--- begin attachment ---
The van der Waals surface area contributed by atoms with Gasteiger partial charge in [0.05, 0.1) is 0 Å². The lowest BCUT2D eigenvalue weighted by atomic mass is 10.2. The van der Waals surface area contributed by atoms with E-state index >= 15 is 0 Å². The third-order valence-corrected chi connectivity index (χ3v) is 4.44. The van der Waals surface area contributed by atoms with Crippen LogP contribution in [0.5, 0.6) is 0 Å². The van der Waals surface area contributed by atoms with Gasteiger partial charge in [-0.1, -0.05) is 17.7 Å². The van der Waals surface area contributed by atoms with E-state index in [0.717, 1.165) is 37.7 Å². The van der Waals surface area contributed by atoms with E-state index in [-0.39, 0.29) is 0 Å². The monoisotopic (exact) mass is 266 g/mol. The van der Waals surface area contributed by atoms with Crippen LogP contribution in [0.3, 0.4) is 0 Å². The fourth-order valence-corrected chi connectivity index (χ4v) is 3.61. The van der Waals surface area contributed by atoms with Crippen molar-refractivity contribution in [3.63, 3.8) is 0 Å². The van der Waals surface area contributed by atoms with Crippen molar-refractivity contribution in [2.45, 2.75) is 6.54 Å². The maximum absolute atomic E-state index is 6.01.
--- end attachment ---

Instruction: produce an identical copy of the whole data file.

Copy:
The van der Waals surface area contributed by atoms with Gasteiger partial charge in [0.05, 0.1) is 0 Å². The lowest BCUT2D eigenvalue weighted by atomic mass is 10.2. The van der Waals surface area contributed by atoms with E-state index >= 15 is 0 Å². The third-order valence-corrected chi connectivity index (χ3v) is 4.44. The van der Waals surface area contributed by atoms with Crippen LogP contribution in [0.5, 0.6) is 0 Å². The van der Waals surface area contributed by atoms with Gasteiger partial charge in [-0.1, -0.05) is 17.7 Å². The van der Waals surface area contributed by atoms with E-state index in [0.717, 1.165) is 37.7 Å². The van der Waals surface area contributed by atoms with E-state index in [-0.39, 0.29) is 0 Å². The monoisotopic (exact) mass is 266 g/mol. The van der Waals surface area contributed by atoms with Crippen LogP contribution in [0.3, 0.4) is 0 Å². The fourth-order valence-corrected chi connectivity index (χ4v) is 3.61. The van der Waals surface area contributed by atoms with Crippen molar-refractivity contribution in [3.63, 3.8) is 0 Å². The van der Waals surface area contributed by atoms with Crippen molar-refractivity contribution in [2.45, 2.75) is 6.54 Å². The maximum absolute atomic E-state index is 6.01.